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Case Studies

London fraud report

Is your local council finding a lot of fraud? That could be a good thing, suggests a first report, Protecting the London Public Purse, commissioned by the London Boroughs’ Fraud Investigators’ Group (LBFIG).

Councils that detect the most fraud are often among the most effective at fraud prevention and deterrence, the report suggests. It’s a myth that little or no fraud detected implies that little or no fraud is happening, the report says. Given London has such high house prices, and demand for social housing, the city has fraud risks from tenancy, right to buy and ‘no recourse to public funds’ (NRPF) frauds, the report says. For example: sub-letting, or selling the key. NRPF fraudsters might be claiming family status with children who aren’t theirs; or claiming in different boroughs with the same ‘family’. LBFIG suggests that some boroughs have yet to look for such fraud. One borough, concerned about the potential fraud risk, changed the application process. All new NRPF applicants are now subject to both identity document scans and credit checks. About one in ten withdrew.

London is the most proactive region in England in tackling fraud. In recent years London has consistently detected proportionately more fraud than the rest of English local government, according to the study. London by value of fraud detected in 2014-15 (not including tenancy fraud) saw a rise over the previous year, from £49.9m to £73.1m, though the number of cases detected fell from 21,606 to 19,513 (again, not including tenancy fraud). The explanation: the value of those frauds rose.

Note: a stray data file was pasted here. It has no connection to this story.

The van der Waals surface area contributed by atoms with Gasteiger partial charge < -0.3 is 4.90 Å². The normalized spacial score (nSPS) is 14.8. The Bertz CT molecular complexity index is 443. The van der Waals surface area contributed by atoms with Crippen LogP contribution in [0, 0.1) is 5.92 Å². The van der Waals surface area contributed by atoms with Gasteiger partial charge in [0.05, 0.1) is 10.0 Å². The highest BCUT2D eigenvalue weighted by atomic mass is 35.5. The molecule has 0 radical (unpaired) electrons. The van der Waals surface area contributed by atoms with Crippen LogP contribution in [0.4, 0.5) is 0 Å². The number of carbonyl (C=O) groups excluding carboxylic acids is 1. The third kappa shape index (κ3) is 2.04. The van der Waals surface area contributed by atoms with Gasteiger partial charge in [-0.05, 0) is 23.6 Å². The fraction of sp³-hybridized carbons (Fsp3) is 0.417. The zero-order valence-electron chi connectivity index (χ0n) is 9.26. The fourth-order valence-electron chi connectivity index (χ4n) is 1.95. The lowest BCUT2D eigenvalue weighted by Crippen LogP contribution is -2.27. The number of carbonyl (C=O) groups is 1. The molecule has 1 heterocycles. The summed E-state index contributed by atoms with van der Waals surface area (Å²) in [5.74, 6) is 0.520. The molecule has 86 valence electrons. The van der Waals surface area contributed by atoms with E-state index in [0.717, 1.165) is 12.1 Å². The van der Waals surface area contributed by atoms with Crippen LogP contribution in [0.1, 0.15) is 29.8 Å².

In the capital, the number of detected cases of housing benefit and council tax benefit fraud fell by more than half to nearly 2700, while their value fell by almost 17 per cent to nearly £23.5 million. This decline was expected as boroughs prepare for the Single Fraud Investigations Service (SFIS) by shifting focus to corporate fraud risks (such as procurement, charities, abuse of position and payroll), rather than fraud of state benefits. To recap, SFIS means benefit fraud investigators from councils, the Department for Work and Pensions and HM Revenues and Customs are going into a single fraud investigation service. The group suggests this is welcome, though in the immediate term boroughs have to make sure that investigators have the necessary skills to tackle new sorts of fraud.

London boroughs detected fewer housing tenancy frauds in 2014-15, but they report that they continue to disproportionately recover more council homes from tenancy fraudsters than the rest of the country. In particular, some 1618 tenancy frauds were detected, a greater than 10 per cent decrease on the previous year; and nearly two thirds of tenancy frauds in London are illegal sub-letting for profit, the reverse of the situation in the rest of the country. Most London boroughs have a corporate fraud team; elsewhere that’s not the norm.

As generally in local government, London sees wide difference between what council fraud departments do. While one London borough detected more than 2400 cases of non-benefit frauds, worth £8.9m, five London boroughs each found fewer than 20.

For the full 40-page report visit the LBFIG website:


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